Twenty-four years ago I chose to be a stay-at-home mom. I was thirty years old and the sparkle of my corporate job had lost its shine. I was ready to devote my energy into our growing family. Even though it meant our household income was going to be cut by two-thirds, my husband was completely on board with my decision.
It was a struggle financially, but my greatest challenge had nothing to do with money and everything to do with my worth.
I had always attached my worth to my accomplishments and my paycheck. Even though I was raised to believe I could do or be anything I wanted, this didn’t include being a stay-at-home mom. Being the first person in my family on both sides EVER to graduate from college, my father felt I was wasting my education by staying home to raise my kids.
This was in the early 90’s at the height of the “mommy wars” so I also felt judged by the community I left behind. It seemed to be the topic of every talk show and newspaper article, but I’m sure it only seemed that way because I felt personally undervalued.
So I decided if I was going to feel fulfilled in my new career choice I needed to find value in the daily, mundane tasks of running a household. I don’t mean placing a financial equivalent to each task as if it was hired out. I mean value. I mean worth.
The beauty of the feminist movement is that it birthed the opportunity to choose. Women were free to enter the workforce and choose new career paths not afforded to our “foremothers.” Women were no longer relegated to being teachers, nurses, librarians…or stay-at-home moms.
I needed to start by believing that the job I was doing, being a mom, was indeed worthwhile after being conditioned to believe that greater opportunities lay outside of my little house. There was no way I was going to change society’s mind about my choice. This was all about convincing myself that I was indispensable in the functioning of our family.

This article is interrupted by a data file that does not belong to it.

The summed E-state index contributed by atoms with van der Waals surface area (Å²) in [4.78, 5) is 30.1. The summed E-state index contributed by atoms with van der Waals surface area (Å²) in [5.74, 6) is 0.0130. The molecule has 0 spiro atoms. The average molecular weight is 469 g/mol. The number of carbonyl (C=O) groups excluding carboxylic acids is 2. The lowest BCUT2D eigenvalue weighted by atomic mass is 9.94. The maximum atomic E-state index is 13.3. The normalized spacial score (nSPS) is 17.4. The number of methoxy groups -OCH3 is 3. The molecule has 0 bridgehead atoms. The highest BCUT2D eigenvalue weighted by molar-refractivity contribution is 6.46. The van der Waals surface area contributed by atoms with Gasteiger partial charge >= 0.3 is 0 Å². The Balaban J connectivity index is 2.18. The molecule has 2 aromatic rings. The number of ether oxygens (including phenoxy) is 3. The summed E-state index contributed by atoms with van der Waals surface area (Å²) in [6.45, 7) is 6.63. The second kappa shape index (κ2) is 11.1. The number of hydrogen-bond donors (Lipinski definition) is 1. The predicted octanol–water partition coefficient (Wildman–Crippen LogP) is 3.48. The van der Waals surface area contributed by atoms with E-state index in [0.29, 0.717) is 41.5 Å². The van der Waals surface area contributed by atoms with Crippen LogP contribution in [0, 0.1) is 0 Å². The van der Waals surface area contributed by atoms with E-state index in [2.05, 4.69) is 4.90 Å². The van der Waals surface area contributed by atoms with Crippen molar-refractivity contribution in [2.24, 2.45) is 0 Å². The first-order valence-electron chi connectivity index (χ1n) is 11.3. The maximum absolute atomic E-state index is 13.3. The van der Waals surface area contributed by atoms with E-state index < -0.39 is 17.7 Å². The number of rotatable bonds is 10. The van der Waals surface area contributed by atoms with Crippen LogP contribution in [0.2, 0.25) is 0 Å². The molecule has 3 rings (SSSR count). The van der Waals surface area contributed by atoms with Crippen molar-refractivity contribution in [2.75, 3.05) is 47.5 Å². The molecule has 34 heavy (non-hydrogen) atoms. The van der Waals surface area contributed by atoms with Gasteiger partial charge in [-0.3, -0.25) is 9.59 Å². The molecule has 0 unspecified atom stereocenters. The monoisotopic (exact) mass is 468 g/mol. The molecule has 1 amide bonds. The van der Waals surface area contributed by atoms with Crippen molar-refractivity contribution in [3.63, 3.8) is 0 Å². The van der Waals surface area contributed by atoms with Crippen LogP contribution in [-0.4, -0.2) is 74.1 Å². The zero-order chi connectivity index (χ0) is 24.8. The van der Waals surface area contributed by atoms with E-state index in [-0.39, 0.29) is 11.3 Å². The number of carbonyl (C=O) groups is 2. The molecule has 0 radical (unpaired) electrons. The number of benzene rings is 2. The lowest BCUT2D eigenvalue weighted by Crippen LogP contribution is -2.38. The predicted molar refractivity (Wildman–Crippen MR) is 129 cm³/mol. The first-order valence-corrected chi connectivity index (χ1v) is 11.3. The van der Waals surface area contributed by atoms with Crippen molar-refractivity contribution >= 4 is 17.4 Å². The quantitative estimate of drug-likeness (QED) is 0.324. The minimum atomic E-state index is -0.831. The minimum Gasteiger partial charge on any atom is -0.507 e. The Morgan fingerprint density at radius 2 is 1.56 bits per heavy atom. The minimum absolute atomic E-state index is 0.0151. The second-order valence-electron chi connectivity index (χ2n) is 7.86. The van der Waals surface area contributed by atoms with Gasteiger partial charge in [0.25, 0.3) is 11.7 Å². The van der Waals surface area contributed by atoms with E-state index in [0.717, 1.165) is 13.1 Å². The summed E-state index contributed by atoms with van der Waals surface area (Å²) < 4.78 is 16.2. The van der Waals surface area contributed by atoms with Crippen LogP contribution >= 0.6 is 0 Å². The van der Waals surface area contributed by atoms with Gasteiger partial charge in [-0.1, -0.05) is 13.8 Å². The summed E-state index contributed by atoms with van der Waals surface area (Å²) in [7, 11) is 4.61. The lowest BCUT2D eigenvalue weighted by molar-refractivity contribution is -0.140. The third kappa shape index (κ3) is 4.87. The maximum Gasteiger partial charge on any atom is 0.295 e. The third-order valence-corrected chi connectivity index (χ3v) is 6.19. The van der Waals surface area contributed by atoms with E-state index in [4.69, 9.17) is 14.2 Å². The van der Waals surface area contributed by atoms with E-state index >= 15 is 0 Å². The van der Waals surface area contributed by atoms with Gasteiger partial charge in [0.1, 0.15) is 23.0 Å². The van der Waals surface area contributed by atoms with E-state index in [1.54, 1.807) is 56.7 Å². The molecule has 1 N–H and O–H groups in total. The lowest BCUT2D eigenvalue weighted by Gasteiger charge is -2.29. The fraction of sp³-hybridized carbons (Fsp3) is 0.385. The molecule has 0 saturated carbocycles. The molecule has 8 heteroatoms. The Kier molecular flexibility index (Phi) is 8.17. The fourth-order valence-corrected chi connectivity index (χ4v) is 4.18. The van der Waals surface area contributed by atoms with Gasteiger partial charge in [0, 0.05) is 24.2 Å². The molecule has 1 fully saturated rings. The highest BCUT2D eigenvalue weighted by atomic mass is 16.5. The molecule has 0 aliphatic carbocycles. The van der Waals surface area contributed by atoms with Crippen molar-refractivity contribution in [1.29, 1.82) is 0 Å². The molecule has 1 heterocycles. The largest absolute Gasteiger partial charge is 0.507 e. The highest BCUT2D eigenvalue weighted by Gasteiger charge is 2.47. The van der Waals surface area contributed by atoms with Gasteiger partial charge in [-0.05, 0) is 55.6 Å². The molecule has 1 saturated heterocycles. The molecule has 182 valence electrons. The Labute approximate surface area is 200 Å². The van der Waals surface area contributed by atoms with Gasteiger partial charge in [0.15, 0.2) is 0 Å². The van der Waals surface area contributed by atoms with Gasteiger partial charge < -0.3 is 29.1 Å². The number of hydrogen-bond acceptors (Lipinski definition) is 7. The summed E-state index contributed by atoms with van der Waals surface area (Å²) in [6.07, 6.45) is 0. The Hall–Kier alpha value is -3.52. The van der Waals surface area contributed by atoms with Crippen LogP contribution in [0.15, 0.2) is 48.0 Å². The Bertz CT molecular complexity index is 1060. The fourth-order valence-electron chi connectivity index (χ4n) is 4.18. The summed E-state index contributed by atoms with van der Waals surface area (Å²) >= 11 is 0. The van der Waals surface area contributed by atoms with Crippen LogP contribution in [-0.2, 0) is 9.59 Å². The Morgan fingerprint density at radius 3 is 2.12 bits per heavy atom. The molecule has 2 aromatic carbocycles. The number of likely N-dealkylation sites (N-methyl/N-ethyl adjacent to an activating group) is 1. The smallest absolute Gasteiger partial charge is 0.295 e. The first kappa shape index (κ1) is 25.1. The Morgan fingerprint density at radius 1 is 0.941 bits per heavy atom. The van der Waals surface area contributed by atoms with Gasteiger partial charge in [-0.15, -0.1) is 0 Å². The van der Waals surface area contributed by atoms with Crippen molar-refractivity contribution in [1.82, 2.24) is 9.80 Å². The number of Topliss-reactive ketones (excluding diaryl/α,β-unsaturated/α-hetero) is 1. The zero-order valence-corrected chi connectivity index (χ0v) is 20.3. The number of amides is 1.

So how do you place value and importance on dishes and laundry and diapers?
Mindfulness and gratitude.
I started by lighting a candle every morning. It was my way of creating a sacred space for me to tackle the tasks of the day. Then I would find ways to consider each chore as a blessing to my family, being grateful for the opportunity to do it for them.
For instance, when I would do the laundry I tried to take the time to fold it lovingly, being grateful for the clothes we had to wear. Having to do the laundry meant that we were blessed with abundance.
When I did the dishes or cooked a meal I was mindful of being blessed with the ability to provide food for my kids. Dirty dishes meant that we were able to eat together as a family.
When I scrubbed a bathroom I was providing a healthy environment for my family to thrive and scrubbing every toilet meant I had indoor plumbing. Housework in general meant that we were blessed with shelter.
And changing all those stinky diapers? Well that meant that I had a healthy kid!
See, my friends, it’s all about perspective. I wasn’t just a “stay-at-home mom” anymore. I was the “love glue” that kept our family together. My job might have seemed mundane to someone with a more glamorous title but I was perfectly content to bless my family every day and be MOM.
Oh, and about a paycheck? Well those are finally starting to roll in now that my kids are grown and “adulting” all on their own. I couldn’t be more proud of the women they’ve become.
“A miracle is just a shift in perception.” – Marianne Williamson